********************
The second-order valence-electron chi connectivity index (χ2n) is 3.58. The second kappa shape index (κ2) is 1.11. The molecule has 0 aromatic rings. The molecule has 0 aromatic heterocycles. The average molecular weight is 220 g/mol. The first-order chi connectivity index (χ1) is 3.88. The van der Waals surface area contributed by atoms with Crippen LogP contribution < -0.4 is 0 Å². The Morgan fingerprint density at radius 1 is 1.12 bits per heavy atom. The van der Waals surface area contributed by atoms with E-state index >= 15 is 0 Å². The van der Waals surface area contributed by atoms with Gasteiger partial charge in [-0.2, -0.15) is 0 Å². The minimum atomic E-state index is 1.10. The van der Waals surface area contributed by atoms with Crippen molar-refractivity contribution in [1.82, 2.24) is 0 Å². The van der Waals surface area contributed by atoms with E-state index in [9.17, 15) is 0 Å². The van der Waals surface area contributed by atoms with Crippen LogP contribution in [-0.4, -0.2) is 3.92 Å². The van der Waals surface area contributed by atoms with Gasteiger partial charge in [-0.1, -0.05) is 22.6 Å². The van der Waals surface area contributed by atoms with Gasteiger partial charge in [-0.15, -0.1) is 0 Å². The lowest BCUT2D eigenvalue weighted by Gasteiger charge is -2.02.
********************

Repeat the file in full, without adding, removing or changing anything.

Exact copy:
The second-order valence-electron chi connectivity index (χ2n) is 3.58. The second kappa shape index (κ2) is 1.11. The molecule has 0 aromatic rings. The molecule has 0 aromatic heterocycles. The average molecular weight is 220 g/mol. The first-order chi connectivity index (χ1) is 3.88. The van der Waals surface area contributed by atoms with Crippen LogP contribution < -0.4 is 0 Å². The Morgan fingerprint density at radius 1 is 1.12 bits per heavy atom. The van der Waals surface area contributed by atoms with E-state index >= 15 is 0 Å². The van der Waals surface area contributed by atoms with Gasteiger partial charge in [-0.2, -0.15) is 0 Å². The minimum atomic E-state index is 1.10. The van der Waals surface area contributed by atoms with Crippen molar-refractivity contribution in [1.82, 2.24) is 0 Å². The van der Waals surface area contributed by atoms with E-state index in [9.17, 15) is 0 Å². The van der Waals surface area contributed by atoms with Crippen LogP contribution in [-0.4, -0.2) is 3.92 Å². The van der Waals surface area contributed by atoms with Gasteiger partial charge in [-0.1, -0.05) is 22.6 Å². The van der Waals surface area contributed by atoms with Gasteiger partial charge in [-0.15, -0.1) is 0 Å². The lowest BCUT2D eigenvalue weighted by Gasteiger charge is -2.02.